Lehigh Valley, Pennsylvania Edition
Bookmark and Share Email this page Email Print this page Print Feed Feed

Antidepressants in Pregnancy Linked to Autism

Slightly Higher Risk Involved

MaxFXBillion Photos

A study by the University of Bristol, England, of 254,610 young people from Stockholm showed that children born to mothers taking antidepressants during pregnancy had more than a 4 percent risk of autism, compared to less than a 3 percent risk in children born to mothers with psychiatric conditions not on antidepressants. Depression is common in women of childbearing age, with 3 to 8 percent of pregnant European women prescribed antidepressants. But with 95 percent of them bearing children without autism, the risks and benefits must be carefully weighed, say researchers.


This article appears in the February 2018 issue of Natural Awakenings.

Edit ModuleShow Tags

More from Natural Awakenings

Pillow Self-Talk

Spending a few minutes each night with three purposeful questions will help us to rest content and awaken with joy.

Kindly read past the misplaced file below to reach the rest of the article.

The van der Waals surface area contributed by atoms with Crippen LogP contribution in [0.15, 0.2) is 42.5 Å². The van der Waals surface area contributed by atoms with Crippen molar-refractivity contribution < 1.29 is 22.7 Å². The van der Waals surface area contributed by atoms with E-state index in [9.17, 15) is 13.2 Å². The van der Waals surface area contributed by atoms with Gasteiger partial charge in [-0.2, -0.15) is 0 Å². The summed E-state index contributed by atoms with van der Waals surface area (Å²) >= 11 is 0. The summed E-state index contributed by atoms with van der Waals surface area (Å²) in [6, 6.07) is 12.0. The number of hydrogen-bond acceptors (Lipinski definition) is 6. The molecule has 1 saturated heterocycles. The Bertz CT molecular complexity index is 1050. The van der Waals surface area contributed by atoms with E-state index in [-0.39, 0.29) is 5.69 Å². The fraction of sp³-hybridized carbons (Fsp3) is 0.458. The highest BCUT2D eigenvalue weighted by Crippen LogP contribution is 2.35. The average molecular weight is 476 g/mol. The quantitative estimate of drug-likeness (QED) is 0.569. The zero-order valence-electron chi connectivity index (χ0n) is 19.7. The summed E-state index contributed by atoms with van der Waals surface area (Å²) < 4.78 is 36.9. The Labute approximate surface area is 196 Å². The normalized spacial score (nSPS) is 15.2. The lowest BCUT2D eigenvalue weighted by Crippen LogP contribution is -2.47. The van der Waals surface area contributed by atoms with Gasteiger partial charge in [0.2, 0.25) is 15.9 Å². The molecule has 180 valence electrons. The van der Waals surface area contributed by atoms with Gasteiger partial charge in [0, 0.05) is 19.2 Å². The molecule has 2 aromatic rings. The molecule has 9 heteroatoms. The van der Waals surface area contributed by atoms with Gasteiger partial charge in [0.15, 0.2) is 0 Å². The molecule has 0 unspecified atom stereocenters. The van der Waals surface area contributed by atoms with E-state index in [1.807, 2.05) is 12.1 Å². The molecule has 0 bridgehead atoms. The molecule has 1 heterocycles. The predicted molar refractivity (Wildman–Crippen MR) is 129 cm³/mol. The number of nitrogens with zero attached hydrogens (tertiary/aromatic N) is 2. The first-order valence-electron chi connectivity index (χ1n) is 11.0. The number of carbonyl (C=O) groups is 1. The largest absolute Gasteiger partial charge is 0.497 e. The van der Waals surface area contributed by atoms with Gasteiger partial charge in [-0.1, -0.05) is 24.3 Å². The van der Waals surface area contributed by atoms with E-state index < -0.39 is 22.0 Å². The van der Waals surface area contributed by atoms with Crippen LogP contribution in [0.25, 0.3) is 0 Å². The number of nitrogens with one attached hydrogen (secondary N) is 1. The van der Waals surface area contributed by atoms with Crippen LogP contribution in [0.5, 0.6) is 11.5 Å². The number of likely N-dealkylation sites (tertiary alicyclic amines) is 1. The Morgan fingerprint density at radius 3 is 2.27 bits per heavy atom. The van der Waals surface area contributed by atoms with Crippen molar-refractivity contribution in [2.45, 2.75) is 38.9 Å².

Eco-Upgrades for America’s Landmarks

From the Grand Canyon to the Gateway Arch to the Empire State Building, America’s landmarks are making the old new again with Earth-friendly changes.

Five Reasons to Love a Cat

Cats are low-maintenance, health-enhancing roommates; they’re also surprisingly eco-friendly.

Eye Contact Syncs Baby and Adult Brainwaves

When an adult looks into the eyes of a baby, a synchronization of brain waves occurs that supports early learning and communication skills, say Cambridge University researchers.

U.S. Midlife Women Choosing Natural Health Care

More than 80 percent of midlife women reported using complementary approaches in a recent survey, with herbal teas and vitamins the top choices.

Add your comment: